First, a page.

Don’t leave the tough questions for the end

Imagine you have a friend living in Belgrade. Hot summer days are getting longer, and the temperatures are getting higher. Concrete is melting down slowly. The place looks more like a ghost city. With each new day, it’s getting more and more boring. One morning, your friend decides that he has enough of it. He’s taking some days off and flying to one of the famous Greek islands. Only sea and sand — it couldn’t get any better.

He’s putting his backpack on, getting ready to leave, and then, just a moment before he walks out of the door, he’s typing ‘Budapest’ into Google maps.

  • Wait, what?! How do you mean Budapest? Wouldn’t it make more sense to catch the flight to Athens or take the ride to the south? — You would ask.
  • Yeah, it probably would. I know what you mean, but it’s too much hassle getting to Athens now. It’s the middle of the summer, man. Budapest is way closer. Only a few hours away by car.
  • But it’s in the opposite direction from the Greek islands! And there’s no sea in Hungary.
  • True. But it’s much easier to get there. And highways in Hungary are pretty good, so I won’t have any trouble getting there.

You shrug in disbelief and wish him a nice trip! Only a few hours later, you get a call from him. And hear him saying all puzzled:

  • Hey bro, I’m just entering Budapest.
  • Yeees, and?
  • Well, it’s pretty cold, and I seem to be moving further away from the sea instead of getting closer to it.
  • Oh, well, yes — that’s because you were heading towards Budapest.
  • Yes, yes, I know. But I wanted to visit the Greek islands.
  • But that’s what I’ve told you. That’s not the right way to Greece and its islands. How, in the world, you’re asking me now — how did I come here?
  • No, no — you misunderstood completely. You’re my buddy, and you should have shown me the way. And instead, you’re just criticizing. Anyway, I’m not even sure if you were the right person to ask for the direction in the first place.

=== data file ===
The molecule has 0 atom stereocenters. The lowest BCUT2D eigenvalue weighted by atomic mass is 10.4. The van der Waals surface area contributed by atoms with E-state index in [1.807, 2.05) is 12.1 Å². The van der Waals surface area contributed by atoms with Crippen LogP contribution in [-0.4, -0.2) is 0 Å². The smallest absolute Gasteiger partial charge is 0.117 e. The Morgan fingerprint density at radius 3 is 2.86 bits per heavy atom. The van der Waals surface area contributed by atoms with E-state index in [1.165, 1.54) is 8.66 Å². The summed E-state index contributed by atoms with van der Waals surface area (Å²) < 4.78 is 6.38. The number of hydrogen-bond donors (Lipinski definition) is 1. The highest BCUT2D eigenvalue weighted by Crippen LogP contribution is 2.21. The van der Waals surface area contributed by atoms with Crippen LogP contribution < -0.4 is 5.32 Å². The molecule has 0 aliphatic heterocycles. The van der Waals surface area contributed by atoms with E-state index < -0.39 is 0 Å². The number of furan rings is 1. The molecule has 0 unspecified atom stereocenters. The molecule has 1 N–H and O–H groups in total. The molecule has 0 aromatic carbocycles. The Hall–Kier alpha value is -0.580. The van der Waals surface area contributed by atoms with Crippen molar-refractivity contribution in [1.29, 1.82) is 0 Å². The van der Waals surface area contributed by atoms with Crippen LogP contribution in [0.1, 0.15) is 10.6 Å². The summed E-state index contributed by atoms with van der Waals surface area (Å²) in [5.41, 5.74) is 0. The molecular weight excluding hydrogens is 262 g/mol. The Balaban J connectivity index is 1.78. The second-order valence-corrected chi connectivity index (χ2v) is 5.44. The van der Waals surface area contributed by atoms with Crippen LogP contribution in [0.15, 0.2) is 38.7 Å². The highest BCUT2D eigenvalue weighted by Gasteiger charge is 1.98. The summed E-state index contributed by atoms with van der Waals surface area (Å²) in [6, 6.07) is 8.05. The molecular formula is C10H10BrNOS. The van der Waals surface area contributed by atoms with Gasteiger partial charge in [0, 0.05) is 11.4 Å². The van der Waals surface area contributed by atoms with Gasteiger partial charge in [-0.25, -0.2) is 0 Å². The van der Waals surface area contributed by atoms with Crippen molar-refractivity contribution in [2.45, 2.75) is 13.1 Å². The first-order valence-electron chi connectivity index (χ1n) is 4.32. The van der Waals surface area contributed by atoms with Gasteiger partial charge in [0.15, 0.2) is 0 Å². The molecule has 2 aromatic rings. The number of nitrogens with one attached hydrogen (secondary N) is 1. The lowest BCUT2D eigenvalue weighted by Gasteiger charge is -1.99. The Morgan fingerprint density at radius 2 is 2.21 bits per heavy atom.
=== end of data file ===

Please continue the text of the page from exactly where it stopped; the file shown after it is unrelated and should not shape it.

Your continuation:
Sounds crazy, right? It may be.

But I had this kind of conversation more than once. Never with my friends, though. But with some of my clients. And no, it wasn’t about the direction of getting to the sea, but rather about the guidance of their digital product. And no, it wasn’t happening within a few hours, but rather within a few months.

If the client hires you to lighten his way, you must be wondering how something like this might happen at all?

Well, it’s probably one of the following reasons:

  • The client didn’t define the goals
  • He did, but he didn’t manage to communicate them clearly to you
  • Or, the goals sucked

Nevertheless, since you’ll be the responsible one for the outcome, it’s better to clear those things up as soon as you get onboarded. Or even better, before you get hired. How to do that?

Ask the client about his goals upfront. How did he determine them? Is it one big, hairy goal, and if it is — could it be divided into several smaller ones?

Try to find out why he’s doing the project at all? What makes him think that’s the right thing to do? What is his motivation? Ask if he had similar previous experiences, or is this the first time he’s trying out? Ask him why he thinks you’re the right person for the job?

Help him understand that you’re not just a mechanical duck who will provide him the final screens at the end of the project. But rather the person who will guide him through the process until he accomplishes his goals.

Ask him the tough questions and be ready that he won’t have all the answers. And that’s fine.

But if you see that there are too many gaps, be prepared that there will be even more once you start working.

Perhaps, even then — you’ll still want to take the job. You might also decide it’ll be wiser if you step back and give it over to someone else. Either way, it’s your call.




Design director, speaker, lecturer, co-lead of IxDA, Belgrade / See me rockin’ at

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Nikola Vukasinovic

Nikola Vukasinovic

Design director, speaker, lecturer, co-lead of IxDA, Belgrade / See me rockin’ at

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